By Liza Zoellick.
Always keep fighting, because you are not alone.
This is something I do not think enough of us hear. Chronic pain has an insidious way of making you feel ostracized because you find out, sooner or later, that you can’t do the things you once did or keep up with activities you did. It makes maintaining friendships difficult; it makes making new friends difficult and also makes family relationships difficult because people have such a hard time understanding that what you are going through is as much mental as it is physical. I do not think you can be in chronic pain for 6 months or longer and not feel depressed about your condition at some point. I have had people tell me that I just need to “get out of this funk.” How do you explain to someone who has no experience with chronic pain/illness, the incredible amount of motivation it takes to simply get out of bed some days? That this is far more than just having the blues and not having a good day. It’s day after day, hour after hour, pain that may vary in intensity, but is always there. So, what happens is that you begin to withdraw yourself from these people who do not understand, in favor of people, who while they might only be on social media, understand what you are going through. You isolate yourself because on top of hurting, who wants to be around people who only think it is your mental frame of mind and surely you can get past it?
I can’t even calculate the number of people who have messaged me with remarks relating to hope. I gave them hope. That they read something I wrote and where they had been hanging by a thread, ready to give up on things until they read my post and felt like they were not alone. When I read those messages they really get to me. I want to reach out and give a collective hug to everyone and reassure you that you are not alone. I know it can feel so very lonely in this place. Even before my chronic issues, my bipolar left me in some pretty dark places. Scary places. I am acutely aware of how that darkness can creep in and steal every shred of light and suffocate you until all you want is to die. And the truly horrible thing about that feeling is that it renders you numb, and you forget all the good things you have because there’s just this one giant microscope that is focused on the bad. Even if there’s a shred of you that wants to get back, that doesn’t want to die, you look up and that tunnel to get back seems interminably long. It’s almost as horrible as the darkness. I’ve clawed my way back a couple of times and here is what I will share with you about it. 1.) The guilt you feel over being inches away from leaving those you love is not worth it. Even after time has passed, the mark you left on their soul never goes away. There is always a lingering fear you might give up. 2.) You realize, that there is a world beyond you. You awaken to a clarity, a knowing, that people suffer everywhere. For some, it is a state of existence, and still they fight. Some people are staggeringly alone, and they fight too. Why do they fight? Because, every moment we are alive and taking part in this life, it is an honor. Which leads me to the last. 3.) Some people don’t get to live the entirety of their life. Whether they are taken too young by illness, or violence, they do not have the chance to live. I know it is difficult to think of our situation this way, but it is an honor and privilege to live this life.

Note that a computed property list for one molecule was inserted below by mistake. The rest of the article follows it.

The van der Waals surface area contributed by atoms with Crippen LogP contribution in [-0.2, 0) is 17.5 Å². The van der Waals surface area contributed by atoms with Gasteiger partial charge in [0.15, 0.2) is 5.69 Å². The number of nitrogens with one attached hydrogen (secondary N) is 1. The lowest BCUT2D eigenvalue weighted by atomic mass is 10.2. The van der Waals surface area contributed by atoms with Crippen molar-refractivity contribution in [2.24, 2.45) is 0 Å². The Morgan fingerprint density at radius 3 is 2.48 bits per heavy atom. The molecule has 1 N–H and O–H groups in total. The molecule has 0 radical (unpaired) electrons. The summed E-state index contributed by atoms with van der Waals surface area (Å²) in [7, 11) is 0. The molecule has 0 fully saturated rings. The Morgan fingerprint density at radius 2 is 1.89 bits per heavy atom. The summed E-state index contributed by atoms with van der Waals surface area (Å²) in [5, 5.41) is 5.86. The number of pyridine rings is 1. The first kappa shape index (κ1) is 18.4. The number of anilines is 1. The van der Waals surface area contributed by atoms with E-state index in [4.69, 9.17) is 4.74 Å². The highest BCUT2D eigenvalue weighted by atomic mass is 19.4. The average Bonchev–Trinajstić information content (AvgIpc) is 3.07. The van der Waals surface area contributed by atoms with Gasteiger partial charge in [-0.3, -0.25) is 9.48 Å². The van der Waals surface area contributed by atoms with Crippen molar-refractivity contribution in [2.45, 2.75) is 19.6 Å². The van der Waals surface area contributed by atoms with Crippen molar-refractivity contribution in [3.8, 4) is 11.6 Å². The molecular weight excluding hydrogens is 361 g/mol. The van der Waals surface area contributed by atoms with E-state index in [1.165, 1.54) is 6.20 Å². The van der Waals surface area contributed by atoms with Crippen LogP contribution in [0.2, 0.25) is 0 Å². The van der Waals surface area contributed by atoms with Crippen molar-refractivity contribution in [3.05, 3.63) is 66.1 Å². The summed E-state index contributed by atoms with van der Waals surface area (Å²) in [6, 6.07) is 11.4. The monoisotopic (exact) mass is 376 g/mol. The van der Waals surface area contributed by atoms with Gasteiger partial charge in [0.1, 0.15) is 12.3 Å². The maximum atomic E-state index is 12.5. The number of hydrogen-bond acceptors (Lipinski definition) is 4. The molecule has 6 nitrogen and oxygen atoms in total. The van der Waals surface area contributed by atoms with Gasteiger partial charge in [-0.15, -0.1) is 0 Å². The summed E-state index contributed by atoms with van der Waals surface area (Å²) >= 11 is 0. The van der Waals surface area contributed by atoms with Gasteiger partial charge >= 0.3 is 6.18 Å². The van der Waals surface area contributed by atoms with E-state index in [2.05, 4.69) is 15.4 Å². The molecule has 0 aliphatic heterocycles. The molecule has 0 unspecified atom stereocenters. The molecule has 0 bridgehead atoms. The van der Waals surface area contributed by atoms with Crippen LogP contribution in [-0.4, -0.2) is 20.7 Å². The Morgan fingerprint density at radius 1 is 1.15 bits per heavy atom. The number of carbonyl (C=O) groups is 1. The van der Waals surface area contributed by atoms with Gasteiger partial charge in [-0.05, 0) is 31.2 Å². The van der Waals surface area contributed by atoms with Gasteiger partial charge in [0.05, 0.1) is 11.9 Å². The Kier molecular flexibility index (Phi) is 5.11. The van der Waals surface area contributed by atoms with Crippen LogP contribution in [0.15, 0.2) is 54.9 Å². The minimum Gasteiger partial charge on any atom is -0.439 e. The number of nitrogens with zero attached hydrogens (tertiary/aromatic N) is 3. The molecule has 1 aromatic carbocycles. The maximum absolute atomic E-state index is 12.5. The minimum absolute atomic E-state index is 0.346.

The only thing I can offer as a means of something to hang on to, is that you are not alone. I would recommend reaching out to those in the pain community, reaching out to bloggers, such as myself who understand and can maybe offer some insight. I think keeping connected with people who live around you is also important. They may not understand, but I can guarantee you they do care. And sometimes, just talking to them and sharing with them how you feel can really open up the lines of communication. Those who do not live with pain every day are at a disadvantage when trying to see the pain someone else might be living in. Our perspectives have a whole lot to do with our experiences. If you do not have that experience, how can you understand? Not everyone can empathize as well as another, so try to forgive their limitations too, and maybe with conversation they can understand this is more than just something you will recover from- that this is life. It’s scary to think that someone we care about will never get better.
Keep fighting. I know the road is tough. But you are not alone. I am right there with you. An invisible warrior beside you. We can do it together.
Liza is a chronic pain warrior from Houston who has been chronicling her journey through chronic pain and illness on her blog: http://lovekarmafood.com. She is a frequent and valued contributor to the National Pain Report.